Those rectangular graphic things in the upper right quadrant of this photograph are marquees from:

Sega ''Star Trek''
Atari ''Tempest''
Venture Line ''Looping''
Jaleco ''Exerion''

upright coin-op arcade video games from the 1980s.

And those colored graphics toward the left are my "Viva Piņata" posters.

Beam photograph on a ceiling at ~7', diffraction grating in place, and rotated while the photograph was being taken.

Beam photograph on a ceiling at ~7', diffraction grating in place, and rotated while the photograph was being taken.

Beam photograph on a ceiling at ~7', diffraction grating in place, and rotated while the photograph was being taken.

Spectrographic analysis
Spectrographic analysis of this laser.
Note that there is no laser line at 808nm from the pump diode at normal irradiance;
this tells me that NIR filtering is very good.
As you can see below, it's *NOT* perfect, but it is indeed very good.

Spectrographic analysis
Spectrographic analysis of this laser; instrument "overloaded" to show the weak NIR line from the pump diode.
Spectrometer's response narrowed to a range of 780nm to 830nm.

Spectrographic analysis
Spectrographic analysis of this laser.
Same as above; spectrometer's range widened to show that the instrument was indeed "overloaded".
Spectrometer's response was narrowed to a range of 500nm to 830nm.
USB2000 spectrometer graciously donated by P.L.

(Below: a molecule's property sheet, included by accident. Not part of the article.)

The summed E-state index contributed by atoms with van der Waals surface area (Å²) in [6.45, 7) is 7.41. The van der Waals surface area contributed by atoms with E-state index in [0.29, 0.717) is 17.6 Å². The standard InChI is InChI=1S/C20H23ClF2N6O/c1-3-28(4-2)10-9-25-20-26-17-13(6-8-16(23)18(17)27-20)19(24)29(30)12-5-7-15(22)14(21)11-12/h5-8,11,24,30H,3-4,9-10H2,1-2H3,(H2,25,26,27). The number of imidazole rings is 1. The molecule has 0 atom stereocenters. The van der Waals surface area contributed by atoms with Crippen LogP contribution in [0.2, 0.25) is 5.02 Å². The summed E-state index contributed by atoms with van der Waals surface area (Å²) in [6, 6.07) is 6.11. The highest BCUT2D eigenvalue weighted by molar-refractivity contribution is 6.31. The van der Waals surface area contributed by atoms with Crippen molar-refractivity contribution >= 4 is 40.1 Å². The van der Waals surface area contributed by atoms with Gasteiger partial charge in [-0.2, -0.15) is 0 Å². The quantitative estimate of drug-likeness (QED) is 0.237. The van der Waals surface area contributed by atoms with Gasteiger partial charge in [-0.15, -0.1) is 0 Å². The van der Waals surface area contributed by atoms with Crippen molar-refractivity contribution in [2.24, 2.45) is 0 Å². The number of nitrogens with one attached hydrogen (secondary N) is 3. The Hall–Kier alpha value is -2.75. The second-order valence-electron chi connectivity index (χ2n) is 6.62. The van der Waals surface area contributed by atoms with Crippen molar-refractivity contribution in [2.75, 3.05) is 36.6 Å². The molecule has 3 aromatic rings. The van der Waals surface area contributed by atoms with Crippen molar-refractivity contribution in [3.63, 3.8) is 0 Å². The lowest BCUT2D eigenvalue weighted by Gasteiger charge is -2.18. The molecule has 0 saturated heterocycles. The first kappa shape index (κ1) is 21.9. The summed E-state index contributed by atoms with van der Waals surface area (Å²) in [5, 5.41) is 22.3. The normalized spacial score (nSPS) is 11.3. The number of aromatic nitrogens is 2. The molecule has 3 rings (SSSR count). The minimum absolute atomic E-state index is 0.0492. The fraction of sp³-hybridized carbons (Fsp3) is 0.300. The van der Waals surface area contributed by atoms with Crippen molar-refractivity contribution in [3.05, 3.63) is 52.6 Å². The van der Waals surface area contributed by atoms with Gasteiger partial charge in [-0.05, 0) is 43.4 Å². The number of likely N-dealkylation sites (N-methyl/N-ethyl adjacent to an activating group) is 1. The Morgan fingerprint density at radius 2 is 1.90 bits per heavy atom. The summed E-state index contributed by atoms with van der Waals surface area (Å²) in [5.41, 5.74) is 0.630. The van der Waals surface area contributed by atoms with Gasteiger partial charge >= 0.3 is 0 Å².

WMP movie (.avi extension) showing the product in action.
This clip is approximately 2.88 megabytes (2,932,100 bytes) in length; dial-up users please be aware.
It will take no less than eleven minutes to load at 48.0Kbps.
I cannot provide it in other formats, so please do not ask.

That sound you might here is an episode of SpongeBob SquarePants playing on the boob tube.
This product is not sound-sensitive; the sound may be ignored or muted if desired.

This is a video on YouTube showing the Laser Star in action.

This clip is approximately 8.59892346799 megabytes (8,743,474 bytes) in length; dial-up users please be aware.
It will take no less than forty two minutes to load at 48.0Kbps.

I cannot provide any of these videos in other formats, so please do not ask.

Beam photograph of my TLBV2.1 on a wall at ~7", diffraction grating from this laser used.

Beam photograph of my 200mW Red Laser Module on a wall at ~7", diffraction grating from this laser used.

Beam photograph of my Rigel Yellow DPSS Laser Pointer on a wall at ~7", diffraction grating from this laser used.

Test unit was purchased on the DealExtreme website on 08-16-08, and was received on the afternoon of 09-13-08.

It is not known where the product was made; however it was probably made in Hong Kong.
A product's country of origin really does matter to some people, which is why I published it on this web page.

UPDATE: 00-00-00



    PRODUCT TYPE: Handheld laser w/diffractive tip
    LAMP TYPE: DPSS laser diode
    No. OF LAMPS: 1
    BEAM TYPE: Very narrow spot
    SWITCH TYPE: Momentary pushbutton on/off on barrel
    CASE MATERIAL: Metal; probably brass
    BEZEL: Metal; laser aperture recessed in a cell for it
    BATTERY: 2xAAA cells
    WATER RESISTANT: Splatter-resistant at maximum
    ACCESSORIES: Batteries, fiberboard storage case
    WARRANTY: Unknown/not stated


    Star Rating

Laser Star (Kaleidoscopic Green Laser Pen) *